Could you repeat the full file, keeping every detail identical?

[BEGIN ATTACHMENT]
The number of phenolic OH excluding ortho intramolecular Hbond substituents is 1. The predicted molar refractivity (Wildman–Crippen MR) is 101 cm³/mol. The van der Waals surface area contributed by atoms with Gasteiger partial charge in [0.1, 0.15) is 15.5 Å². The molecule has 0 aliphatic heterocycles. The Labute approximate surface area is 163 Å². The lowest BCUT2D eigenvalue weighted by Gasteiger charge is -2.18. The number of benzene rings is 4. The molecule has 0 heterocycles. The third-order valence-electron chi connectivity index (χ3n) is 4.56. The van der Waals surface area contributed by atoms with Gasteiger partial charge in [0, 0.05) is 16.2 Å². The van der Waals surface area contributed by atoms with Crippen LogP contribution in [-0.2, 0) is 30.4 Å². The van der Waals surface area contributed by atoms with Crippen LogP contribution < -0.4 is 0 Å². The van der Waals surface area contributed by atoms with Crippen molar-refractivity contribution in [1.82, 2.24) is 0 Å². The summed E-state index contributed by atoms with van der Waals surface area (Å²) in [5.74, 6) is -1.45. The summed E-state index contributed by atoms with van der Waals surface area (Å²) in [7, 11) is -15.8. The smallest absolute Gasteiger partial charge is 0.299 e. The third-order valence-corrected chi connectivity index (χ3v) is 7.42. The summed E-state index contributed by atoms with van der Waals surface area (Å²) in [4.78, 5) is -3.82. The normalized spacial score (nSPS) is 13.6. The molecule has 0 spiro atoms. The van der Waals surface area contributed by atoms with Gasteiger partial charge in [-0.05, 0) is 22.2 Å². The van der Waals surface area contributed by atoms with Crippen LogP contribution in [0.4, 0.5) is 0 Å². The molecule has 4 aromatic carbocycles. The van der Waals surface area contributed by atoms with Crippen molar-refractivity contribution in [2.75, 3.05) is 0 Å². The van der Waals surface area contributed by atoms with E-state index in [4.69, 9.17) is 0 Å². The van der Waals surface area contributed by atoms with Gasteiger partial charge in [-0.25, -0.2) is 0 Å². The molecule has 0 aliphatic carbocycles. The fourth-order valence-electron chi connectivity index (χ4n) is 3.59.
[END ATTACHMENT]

The number of phenolic OH excluding ortho intramolecular Hbond substituents is 1. The predicted molar refractivity (Wildman–Crippen MR) is 101 cm³/mol. The van der Waals surface area contributed by atoms with Gasteiger partial charge in [0.1, 0.15) is 15.5 Å². The molecule has 0 aliphatic heterocycles. The Labute approximate surface area is 163 Å². The lowest BCUT2D eigenvalue weighted by Gasteiger charge is -2.18. The number of benzene rings is 4. The molecule has 0 heterocycles. The third-order valence-electron chi connectivity index (χ3n) is 4.56. The van der Waals surface area contributed by atoms with Gasteiger partial charge in [0, 0.05) is 16.2 Å². The van der Waals surface area contributed by atoms with Crippen LogP contribution in [-0.2, 0) is 30.4 Å². The van der Waals surface area contributed by atoms with Crippen LogP contribution < -0.4 is 0 Å². The van der Waals surface area contributed by atoms with Crippen molar-refractivity contribution in [1.82, 2.24) is 0 Å². The summed E-state index contributed by atoms with van der Waals surface area (Å²) in [5.74, 6) is -1.45. The summed E-state index contributed by atoms with van der Waals surface area (Å²) in [7, 11) is -15.8. The smallest absolute Gasteiger partial charge is 0.299 e. The third-order valence-corrected chi connectivity index (χ3v) is 7.42. The summed E-state index contributed by atoms with van der Waals surface area (Å²) in [4.78, 5) is -3.82. The normalized spacial score (nSPS) is 13.6. The molecule has 0 spiro atoms. The van der Waals surface area contributed by atoms with Gasteiger partial charge in [-0.05, 0) is 22.2 Å². The van der Waals surface area contributed by atoms with Crippen LogP contribution in [0.4, 0.5) is 0 Å². The molecule has 4 aromatic carbocycles. The van der Waals surface area contributed by atoms with Crippen molar-refractivity contribution in [2.75, 3.05) is 0 Å². The van der Waals surface area contributed by atoms with E-state index in [4.69, 9.17) is 0 Å². The van der Waals surface area contributed by atoms with Gasteiger partial charge in [-0.25, -0.2) is 0 Å². The molecule has 0 aliphatic carbocycles. The fourth-order valence-electron chi connectivity index (χ4n) is 3.59.